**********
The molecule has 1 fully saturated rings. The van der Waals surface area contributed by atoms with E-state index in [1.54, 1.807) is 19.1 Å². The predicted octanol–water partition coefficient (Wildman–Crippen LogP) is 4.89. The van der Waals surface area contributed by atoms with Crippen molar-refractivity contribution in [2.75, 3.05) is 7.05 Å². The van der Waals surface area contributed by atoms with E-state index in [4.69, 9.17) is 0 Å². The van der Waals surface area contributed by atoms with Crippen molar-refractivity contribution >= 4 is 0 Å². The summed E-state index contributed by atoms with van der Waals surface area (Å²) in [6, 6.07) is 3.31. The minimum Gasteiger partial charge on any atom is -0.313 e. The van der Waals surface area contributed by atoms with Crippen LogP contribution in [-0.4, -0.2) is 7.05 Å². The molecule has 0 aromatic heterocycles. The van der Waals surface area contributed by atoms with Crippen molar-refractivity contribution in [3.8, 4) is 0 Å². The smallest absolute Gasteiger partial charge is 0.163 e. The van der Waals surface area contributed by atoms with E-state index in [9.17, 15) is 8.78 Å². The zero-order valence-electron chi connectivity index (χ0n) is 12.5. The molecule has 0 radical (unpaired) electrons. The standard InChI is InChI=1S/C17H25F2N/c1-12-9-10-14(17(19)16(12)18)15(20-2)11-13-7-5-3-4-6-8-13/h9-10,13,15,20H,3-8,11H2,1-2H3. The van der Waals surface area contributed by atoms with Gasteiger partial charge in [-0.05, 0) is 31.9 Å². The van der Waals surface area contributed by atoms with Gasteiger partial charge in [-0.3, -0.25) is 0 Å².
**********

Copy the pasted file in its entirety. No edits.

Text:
The molecule has 1 fully saturated rings. The van der Waals surface area contributed by atoms with E-state index in [1.54, 1.807) is 19.1 Å². The predicted octanol–water partition coefficient (Wildman–Crippen LogP) is 4.89. The van der Waals surface area contributed by atoms with Crippen molar-refractivity contribution in [2.75, 3.05) is 7.05 Å². The van der Waals surface area contributed by atoms with E-state index in [4.69, 9.17) is 0 Å². The van der Waals surface area contributed by atoms with Crippen molar-refractivity contribution >= 4 is 0 Å². The summed E-state index contributed by atoms with van der Waals surface area (Å²) in [6, 6.07) is 3.31. The minimum Gasteiger partial charge on any atom is -0.313 e. The van der Waals surface area contributed by atoms with Crippen LogP contribution in [-0.4, -0.2) is 7.05 Å². The molecule has 0 aromatic heterocycles. The van der Waals surface area contributed by atoms with Crippen molar-refractivity contribution in [3.8, 4) is 0 Å². The smallest absolute Gasteiger partial charge is 0.163 e. The van der Waals surface area contributed by atoms with E-state index in [9.17, 15) is 8.78 Å². The zero-order valence-electron chi connectivity index (χ0n) is 12.5. The molecule has 0 radical (unpaired) electrons. The standard InChI is InChI=1S/C17H25F2N/c1-12-9-10-14(17(19)16(12)18)15(20-2)11-13-7-5-3-4-6-8-13/h9-10,13,15,20H,3-8,11H2,1-2H3. The van der Waals surface area contributed by atoms with Gasteiger partial charge in [-0.05, 0) is 31.9 Å². The van der Waals surface area contributed by atoms with Gasteiger partial charge in [-0.3, -0.25) is 0 Å².